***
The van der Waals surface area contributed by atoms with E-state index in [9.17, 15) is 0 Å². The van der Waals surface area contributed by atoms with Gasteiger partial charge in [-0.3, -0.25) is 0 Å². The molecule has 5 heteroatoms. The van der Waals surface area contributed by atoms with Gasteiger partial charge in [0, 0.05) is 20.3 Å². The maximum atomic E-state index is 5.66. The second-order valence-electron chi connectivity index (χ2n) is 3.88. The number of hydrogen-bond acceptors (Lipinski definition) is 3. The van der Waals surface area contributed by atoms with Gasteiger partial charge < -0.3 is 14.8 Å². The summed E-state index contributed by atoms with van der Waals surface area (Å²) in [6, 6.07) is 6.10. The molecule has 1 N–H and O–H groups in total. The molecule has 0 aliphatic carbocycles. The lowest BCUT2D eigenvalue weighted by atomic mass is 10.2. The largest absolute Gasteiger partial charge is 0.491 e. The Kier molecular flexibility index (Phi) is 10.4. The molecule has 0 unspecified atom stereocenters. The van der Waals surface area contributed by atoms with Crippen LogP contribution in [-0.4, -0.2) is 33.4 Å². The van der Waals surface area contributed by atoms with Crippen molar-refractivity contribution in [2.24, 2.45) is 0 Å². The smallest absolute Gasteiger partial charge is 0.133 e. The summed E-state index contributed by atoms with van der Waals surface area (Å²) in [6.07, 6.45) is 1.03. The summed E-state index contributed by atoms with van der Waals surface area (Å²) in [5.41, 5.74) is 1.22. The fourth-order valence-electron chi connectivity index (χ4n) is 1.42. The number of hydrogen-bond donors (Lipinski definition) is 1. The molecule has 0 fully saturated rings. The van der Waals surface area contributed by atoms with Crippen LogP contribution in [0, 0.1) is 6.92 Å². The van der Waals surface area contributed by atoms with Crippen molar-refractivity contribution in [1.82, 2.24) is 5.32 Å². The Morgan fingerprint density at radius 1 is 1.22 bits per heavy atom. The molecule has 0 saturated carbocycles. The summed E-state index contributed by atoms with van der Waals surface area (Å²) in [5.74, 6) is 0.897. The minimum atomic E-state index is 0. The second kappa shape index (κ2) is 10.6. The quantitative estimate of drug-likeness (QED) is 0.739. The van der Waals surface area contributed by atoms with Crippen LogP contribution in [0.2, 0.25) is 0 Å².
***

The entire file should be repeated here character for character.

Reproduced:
The van der Waals surface area contributed by atoms with E-state index in [9.17, 15) is 0 Å². The van der Waals surface area contributed by atoms with Gasteiger partial charge in [-0.3, -0.25) is 0 Å². The molecule has 5 heteroatoms. The van der Waals surface area contributed by atoms with Gasteiger partial charge in [0, 0.05) is 20.3 Å². The maximum atomic E-state index is 5.66. The second-order valence-electron chi connectivity index (χ2n) is 3.88. The number of hydrogen-bond acceptors (Lipinski definition) is 3. The van der Waals surface area contributed by atoms with Gasteiger partial charge < -0.3 is 14.8 Å². The summed E-state index contributed by atoms with van der Waals surface area (Å²) in [6, 6.07) is 6.10. The molecule has 1 N–H and O–H groups in total. The molecule has 0 aliphatic carbocycles. The lowest BCUT2D eigenvalue weighted by atomic mass is 10.2. The largest absolute Gasteiger partial charge is 0.491 e. The Kier molecular flexibility index (Phi) is 10.4. The molecule has 0 unspecified atom stereocenters. The van der Waals surface area contributed by atoms with Crippen LogP contribution in [-0.4, -0.2) is 33.4 Å². The van der Waals surface area contributed by atoms with Crippen molar-refractivity contribution in [2.24, 2.45) is 0 Å². The smallest absolute Gasteiger partial charge is 0.133 e. The summed E-state index contributed by atoms with van der Waals surface area (Å²) in [6.07, 6.45) is 1.03. The summed E-state index contributed by atoms with van der Waals surface area (Å²) in [5.41, 5.74) is 1.22. The fourth-order valence-electron chi connectivity index (χ4n) is 1.42. The number of hydrogen-bond donors (Lipinski definition) is 1. The molecule has 0 fully saturated rings. The van der Waals surface area contributed by atoms with Crippen LogP contribution in [0, 0.1) is 6.92 Å². The van der Waals surface area contributed by atoms with Crippen molar-refractivity contribution in [1.82, 2.24) is 5.32 Å². The Morgan fingerprint density at radius 1 is 1.22 bits per heavy atom. The molecule has 0 saturated carbocycles. The summed E-state index contributed by atoms with van der Waals surface area (Å²) in [5.74, 6) is 0.897. The minimum atomic E-state index is 0. The second kappa shape index (κ2) is 10.6. The quantitative estimate of drug-likeness (QED) is 0.739. The van der Waals surface area contributed by atoms with Crippen LogP contribution in [0.2, 0.25) is 0 Å².